Studying regeneration of nervous systems using confocal microscopy


My name is Emma Linnér and I am currently on my final year of a bachelor in Biology. I am planning to do my masters in neuroscience/cell biology and hoping to pursue a path in academia after that, hopefully getting to work with research. To get an insight in the work life of the people doing research I decided to take the class in research practice BIO299. I was lucky to find a research group working with regeneration of the nervous system and was more than happy when I found out that they had a project suitable for this course and a supervisor that could guide me through the project throughout this autumn. My project was part of a bigger research project studying regeneration of the nervous system in the starlet sea anemone Nematostella vectensis. The purpose of my project was to ablate the nervous system in a group of animals to later observe the regeneration of neurons using a confocal microscope.

Humans, along with many other animals have a relatively poor ability to regenerate lost or damaged tissue. This is not the case for all organisms and some animals possess extraordinary abilities to regenerate tissues after injury or ablation. The starlet sea anemone Nematostella

vectensis has excellent regenerative abilities and can regenerate a whole body axis in less than a week and their nervous system within 25 days.

Image of an adult polyp of Nematostella Vectensis.

There are still large knowledge gaps in understanding the molecular mechanisms initiating and implementation of neurogenesis and the regeneration of nerve cells. Being a Cnidarian, Nematostella belongs to the sister taxon of bilaterians, and their nervous system have evolved from the same common ancestor as ours. It is thus of great interest to understand these mechanisms since this could help us better understand how to treat degenerative diseases or injuries affecting the nervous system in us humans.

Ablating and studying the nervous system in Nematostella is made possible by the generation of a transgenic line, Elav1::NTR-Cerulean, with Elav1 being a promoter only initiating

transcription in neurons, NTR a gene encoding for an enzyme called Nitroreductase that can convert a specific antibiotic to a toxic compound, and finally Cerulean that is a probe coupled to the NTR gene, making nerve cells fluorescing.

As a student working in this project, I got to execute my own experiments where I got to ablate the nervous system and then use a confocal microscope to observe the reappearance of neurons. I also did a parallel experiment with the aim to prove the cell-specificity of the Nitroreductase ablation system. By doing these experiments I got to learn how to feed and maintain the animals.

Animals getting fed with Artemia using a pipette.

I also learned how to select the positive transgenic animals using a widefield fluorescent microscope and sort them in different dishes using a pipette. As the positive animals were selected, I got to learn how to prepare the Nifurpirinol (antibiotic) treatment and treat the

animals for 3 days. As the animals were finished with the treatment, I got to prepare the microscope slides and fix the animals on these using a pipette. (This was a lot harder than it sounds). In order to facilitate the imaging, the animals were made paralyzed by adding a chemical called 0.5% Dimethyl sulfoxide (DMSO).

Workspace in the lab where the animals were fed, treated and prepared for imaging.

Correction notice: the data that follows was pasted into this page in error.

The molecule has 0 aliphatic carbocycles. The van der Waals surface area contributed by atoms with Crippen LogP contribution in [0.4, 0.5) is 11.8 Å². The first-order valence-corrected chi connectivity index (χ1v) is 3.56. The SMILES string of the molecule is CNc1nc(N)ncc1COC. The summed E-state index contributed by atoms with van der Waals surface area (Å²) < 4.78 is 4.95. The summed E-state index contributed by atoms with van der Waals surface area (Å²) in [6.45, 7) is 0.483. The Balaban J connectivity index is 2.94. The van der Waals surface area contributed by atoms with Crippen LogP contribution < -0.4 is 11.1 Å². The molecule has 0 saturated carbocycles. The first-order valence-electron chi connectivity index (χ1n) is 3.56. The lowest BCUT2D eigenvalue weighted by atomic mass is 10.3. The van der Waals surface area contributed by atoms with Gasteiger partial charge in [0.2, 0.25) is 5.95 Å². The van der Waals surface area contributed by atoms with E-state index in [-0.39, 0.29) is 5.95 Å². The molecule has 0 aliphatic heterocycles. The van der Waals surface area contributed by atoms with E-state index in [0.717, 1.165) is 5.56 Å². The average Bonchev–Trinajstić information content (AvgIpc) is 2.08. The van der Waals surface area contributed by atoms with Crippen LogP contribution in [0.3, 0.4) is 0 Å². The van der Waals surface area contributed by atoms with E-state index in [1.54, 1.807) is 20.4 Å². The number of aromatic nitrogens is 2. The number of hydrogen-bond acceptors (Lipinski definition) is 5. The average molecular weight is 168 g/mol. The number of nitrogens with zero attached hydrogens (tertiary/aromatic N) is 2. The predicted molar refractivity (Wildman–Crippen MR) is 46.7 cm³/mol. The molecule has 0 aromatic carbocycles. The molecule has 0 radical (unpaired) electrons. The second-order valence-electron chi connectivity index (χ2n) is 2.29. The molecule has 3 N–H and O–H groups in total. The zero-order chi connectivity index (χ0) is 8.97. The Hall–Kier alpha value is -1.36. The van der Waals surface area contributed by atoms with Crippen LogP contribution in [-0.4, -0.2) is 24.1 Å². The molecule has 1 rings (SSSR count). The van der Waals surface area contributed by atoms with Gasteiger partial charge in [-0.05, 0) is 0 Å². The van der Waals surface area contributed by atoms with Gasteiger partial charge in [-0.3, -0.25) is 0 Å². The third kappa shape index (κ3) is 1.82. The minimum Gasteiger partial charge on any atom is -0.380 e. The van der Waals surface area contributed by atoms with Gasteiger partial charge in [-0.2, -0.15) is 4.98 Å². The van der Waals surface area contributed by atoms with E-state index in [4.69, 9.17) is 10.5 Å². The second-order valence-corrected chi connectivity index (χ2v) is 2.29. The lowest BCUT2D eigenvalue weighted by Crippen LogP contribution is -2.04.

I was also taught how to use a confocal microscope and as my project preceded, I could do most of the imaging and preparations independently from my supervisor. I really enjoyed that I was trusted to do a lot of the work by myself, and it gave me some confidence. After all the data had been collected – I spent pretty much a full work week only taking images in the

confocal microscope – I got to learn how to use an image program called ImageJ that I would later use to analyse the data and make images for the poster and report.

Images from the confocal microscope room.

Learning how to properly use the confocal microscope and the program was definitely no walk in the park but so fun! We had some troubles working out how to properly take the type of images we were interested in but ended up finding another way that worked equally well. Another challenge that arose during this project was that the DMSO made the animals dissolve on the microscope slides as the time went by. This made imaging of the animals a fight against time since we only had so long before the animals dissolved and were not possible to image anymore.
We also had some troubles with some animals dying or getting damaged during the treatment, but overall, the experiments were successful.

During my project we found that cell-specific ablation of nerve cells is possible using a Nitroreductase ablation system. We could also conclude that regeneration of neurons was present at day 4 after complete ablation of the nervous system.

Comparative images taken by the confocal microscope. Untreated animal with intact nervous system to the left and treated animal absent of a nervous system to the right.

The task I enjoyed learning the most during this project was definitely how to use a confocal microscope. I also really enjoyed learning about regeneration from my supervisors and got to take part of paper presentations and discussion with the scientists working in the Rentzsch group.

I would definitely recommend this course to anyone who would be interested in working as a researcher in the future. I feel like I have learned more during this course than most of the theoretical courses I have had during my bachelor, and it is definitely nice with some more practical work as a supplement to all the theory.

Image of fluorescing Nematostella, taken with a confocal microscope.

Thank you for reading!


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